Whilst working on a new definition for an alternative data source, I found an error with the way I had been inputting data into the grasshopper definitions. The giant planets of our solar system such as Jupiter and Saturn have parameters which reach into the 100,000 and beyond. What I didn’t realise before was that Grasshoppers data panels where I had been inputting the data don’t recognise a comma as a floating point and therefore the data running through the definition was incorrect, with Grasshopper changing any data with a comma involved. What I therefore had to do was go over the definitions with commas as floating points and remove them. This applied to the planets Jupiter, Saturn, Uranus and Neptune. This resulting in the whole form changing meaning I had to edit the definition as well make the definition work, producing the wall light form at the end. Jupiter, due to its huge parameters, became a very interesting form and was completely different from the rest with Saturn only coming close. What was now interesting to see was how planets with similar parameters and characteristics in real life produced similar forms in grasshopper; so Neptune and Uranus looked very similar, Earth and Venus looked similar as well, and Saturn and Jupiter came close to each other.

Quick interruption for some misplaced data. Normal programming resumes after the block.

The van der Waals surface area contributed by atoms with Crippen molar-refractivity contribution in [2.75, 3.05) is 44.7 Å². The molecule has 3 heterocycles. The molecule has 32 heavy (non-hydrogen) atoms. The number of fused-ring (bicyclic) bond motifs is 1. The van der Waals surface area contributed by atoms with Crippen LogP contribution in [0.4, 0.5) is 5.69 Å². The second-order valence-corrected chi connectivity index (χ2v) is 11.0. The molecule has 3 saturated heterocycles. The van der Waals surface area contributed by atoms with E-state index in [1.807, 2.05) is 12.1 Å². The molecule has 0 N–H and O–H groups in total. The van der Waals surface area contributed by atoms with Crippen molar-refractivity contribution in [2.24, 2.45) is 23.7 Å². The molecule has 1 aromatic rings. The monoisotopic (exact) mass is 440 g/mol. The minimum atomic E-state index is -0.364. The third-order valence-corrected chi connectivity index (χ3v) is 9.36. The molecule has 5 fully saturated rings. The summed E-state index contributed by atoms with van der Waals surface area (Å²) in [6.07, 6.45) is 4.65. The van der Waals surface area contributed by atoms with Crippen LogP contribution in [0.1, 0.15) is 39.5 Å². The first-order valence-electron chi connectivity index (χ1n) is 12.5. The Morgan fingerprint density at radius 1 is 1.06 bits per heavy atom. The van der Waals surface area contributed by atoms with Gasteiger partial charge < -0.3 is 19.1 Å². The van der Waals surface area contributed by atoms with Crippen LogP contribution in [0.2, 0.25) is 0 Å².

Below you can see the variation in the form of Jupiter before and after the data had been changed.
All The forms together. You can see how similar some look to each other, with only small variations in the form of Neptune and Uranus, Earth and Venus. The planets go from right to left in order from the sun.
How similar Neptune and Uranus are-